At a ceremony at McGill’s Athletic Complex on February 12, Laurent Duvernay-Tardif was honoured for his ever-growing list of accomplishments – including being the first NFL player to earn his medical degree and, most recently, being the first doctor to win the Super Bowl.
It was Duvernay-Tardif’s first visit to McGill since his Kansas City Chiefs won Super Bowl LIV with a 31-20 victory over the San Francisco 49ers on February 2, in Miami.
Collecting a bear hug from Principal Suzanne Fortier, as he did in 2018 when he crossed the stage at Convocation to accept his medical degree, the native of Mont St. Hilaire smiled broadly at the unveiling of a banner highlighting his successes both at McGill and in the NFL.
Gratitude for McGill
In typical fashion, Duvernay-Tardif turned the event into a team celebration, praising his alma mater for supporting his “crazy dream.”
“I wouldn’t be here if not for McGill,” he said, addressing Principal Fortier and David Eidelman, Dean of the Faculty of Medicine. “You guys made me a better human being.”
“Everything started back in 2014. I was a third-year medical student and I had that crazy dream of maybe trying to reach the NFL,” said Duvernay-Tardif.
But LDT, as he is known to fans, understood the inherent risks of pro football, a gruelling sport in which careers are often cut short by injury. “You have to make sure that you have a strong Plan A. And for me, Plan A was getting my degree in medicine,” he said. “But we all know that those kinds of dreams don’t happen with just you. You need a team.”
Supporting a single dream
LDT, along with his best friend and agent Sasha Ghavami, approached the Faculty of Medicine with the “crazy story of how we were going to accomplish that goal and get drafted [by the NFL] in 2014.”
Working backward from 2018, the absolute deadline for Duvernay-Tardif to complete his studies, a plan was hammered out. As is his wont, LDT, stuck to the rigorous schedule with unwavering determination – through the 2014 NFL draft in which he was selected in the sixth round by the Kansas City Chiefs; through his signing of a $42-million contract extension in 2017; and through the demands of being a full-time medical student.
When he was in Kansas City, he was 100 per cent football player, but as soon as he had time off, he would fly to Montreal, grab his scrubs and head to the hospital. It was a dual existence that would make Superman proud.
“I can tell you this; while I was at McGill there was never any doubt that I would complete this project. To have people here who believed in my project and supported me throughout the whole journey, who understood what I was trying to accomplish – the support was unbelievable.”
Dreams and nightmares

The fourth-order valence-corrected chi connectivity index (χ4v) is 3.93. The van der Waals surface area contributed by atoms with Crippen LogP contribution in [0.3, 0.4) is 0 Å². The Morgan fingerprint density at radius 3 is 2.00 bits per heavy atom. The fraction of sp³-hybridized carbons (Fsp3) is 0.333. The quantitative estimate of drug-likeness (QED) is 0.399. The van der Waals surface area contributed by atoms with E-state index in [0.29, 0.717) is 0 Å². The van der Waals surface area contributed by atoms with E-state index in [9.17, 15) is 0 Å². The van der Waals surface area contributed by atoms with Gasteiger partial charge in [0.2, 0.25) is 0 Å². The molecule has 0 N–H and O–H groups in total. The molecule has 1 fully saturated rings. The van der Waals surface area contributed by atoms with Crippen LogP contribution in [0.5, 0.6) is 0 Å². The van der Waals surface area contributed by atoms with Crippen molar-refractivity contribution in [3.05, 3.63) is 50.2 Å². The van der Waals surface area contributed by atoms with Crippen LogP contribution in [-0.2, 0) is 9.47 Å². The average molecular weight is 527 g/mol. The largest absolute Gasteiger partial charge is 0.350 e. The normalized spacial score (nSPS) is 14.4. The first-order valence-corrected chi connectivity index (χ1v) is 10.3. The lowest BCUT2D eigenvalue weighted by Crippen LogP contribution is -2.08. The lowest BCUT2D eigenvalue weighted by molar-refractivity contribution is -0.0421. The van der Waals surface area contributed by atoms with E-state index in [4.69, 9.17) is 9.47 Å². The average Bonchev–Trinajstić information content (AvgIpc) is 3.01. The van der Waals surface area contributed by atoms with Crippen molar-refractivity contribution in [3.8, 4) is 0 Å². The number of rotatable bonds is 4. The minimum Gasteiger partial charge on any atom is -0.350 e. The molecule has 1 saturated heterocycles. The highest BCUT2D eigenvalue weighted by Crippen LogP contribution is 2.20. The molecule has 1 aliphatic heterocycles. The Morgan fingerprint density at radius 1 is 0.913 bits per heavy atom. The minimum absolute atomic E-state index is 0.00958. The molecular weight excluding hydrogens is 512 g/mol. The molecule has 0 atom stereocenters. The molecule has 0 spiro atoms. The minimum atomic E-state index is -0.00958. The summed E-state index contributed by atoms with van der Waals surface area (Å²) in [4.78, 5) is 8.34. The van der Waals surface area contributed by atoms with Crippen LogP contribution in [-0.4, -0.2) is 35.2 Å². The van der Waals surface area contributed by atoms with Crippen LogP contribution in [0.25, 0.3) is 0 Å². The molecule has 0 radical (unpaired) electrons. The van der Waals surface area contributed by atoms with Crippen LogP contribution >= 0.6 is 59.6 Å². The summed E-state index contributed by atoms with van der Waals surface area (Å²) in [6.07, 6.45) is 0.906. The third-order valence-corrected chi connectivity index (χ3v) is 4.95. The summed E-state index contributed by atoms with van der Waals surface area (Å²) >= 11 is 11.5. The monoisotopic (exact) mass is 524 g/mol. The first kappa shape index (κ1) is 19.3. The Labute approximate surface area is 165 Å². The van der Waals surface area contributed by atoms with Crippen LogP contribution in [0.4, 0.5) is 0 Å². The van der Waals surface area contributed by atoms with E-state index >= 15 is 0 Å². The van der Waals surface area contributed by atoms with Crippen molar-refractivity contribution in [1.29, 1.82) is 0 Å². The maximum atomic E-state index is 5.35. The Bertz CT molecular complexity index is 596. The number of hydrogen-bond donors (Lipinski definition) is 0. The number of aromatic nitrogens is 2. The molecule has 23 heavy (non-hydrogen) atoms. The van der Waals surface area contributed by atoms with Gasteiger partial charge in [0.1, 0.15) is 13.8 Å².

Principal Fortier told the gathered media that while McGill helped LDT realize his dreams, he, in turn, now stands as a source of motivation for others to pursue their goals.
“We congratulate Laurent on this incredible Super Bowl victory. What happiness he gave us all, it was really fantastic,” she said. “It’s amazing how we are inspired by this man. For what he has done, of course, but also how he got there. His determination, his resilience, his commitment to always giving his best. It is incredibly inspiring for all of us. We are also inspired by his generosity to go and motivate young people, to make them see that they can have dreams and that they can achieve them if they put in the effort.”
“I just want to underscore Laurent’s achievement,” said Dean Eidelman “Anybody who’s tried to get into medical school knows, that getting in alone is an achievement. And getting to play in the Super Bowl is an even bigger achievement… This is something that all McGillians are extremely proud of.”
Ronald Hilaire, head coach of the McGill varsity football team, saw LDT play from a unique perspective – as a coach for the rival Montréal Carabins. “It’s a nightmare coaching against him,” said Hilaire with a chuckle. “At the time I was an assistant defensive coordinator and trying to find ways to have my defensive line get to the quarterback was quite a feat. He is an immense competitor. He is strong, he is fast, he is intelligent, he never takes a play off. He is a complete package.”
“Laurent is a great ambassador for the McGill football program. It’s such a great accomplishment to make the NFL and win the Super Bowl, but being a doctor is a great achievement in itself,” said Hilaire. “It’s invaluable to have somebody show our student athletes that you don’t have to sacrifice one dream for another. You can excel in both spheres.”
Coming full circle
Duvernay-Tardif closed the ceremony with a pledge to help “promote the values of McGill, here and abroad,” and speaking of the unabashed pride he has in being part of the worldwide McGill community.
“Every time I stand in front of camera and say ‘Laurent Duvernay-Tardif, McGill University,’ it makes me so proud,” he said. “Every time I have a conversation with [Chiefs Head Coach] Andy Reid and hear that his mother went to McGill and was one of the first women to graduate from the McGill Faculty of Medicine, it makes me proud.”
“In the Super Bowl after the win, I met my parents and Florence, my girlfriend [on the field]. It was an emotional moment,” said Duvernay-Tardif. “Then I heard somebody shout ‘McGill alumni’ behind me. I turned around and there are two guys, surgeons from Miami, who were McGill graduates… it’s awesome to be part of that community.”
“If I can help the Faculty in any way, if I can help the University or the football program – that’s what I want to do. I want to be the voice of this great institution that allowed me to be where I am today,” he said, smiling broadly. “I just want to say thank you, thank you for the banner. It’s really awesome to be here today and share this moment with you guys, because this is where everything started.”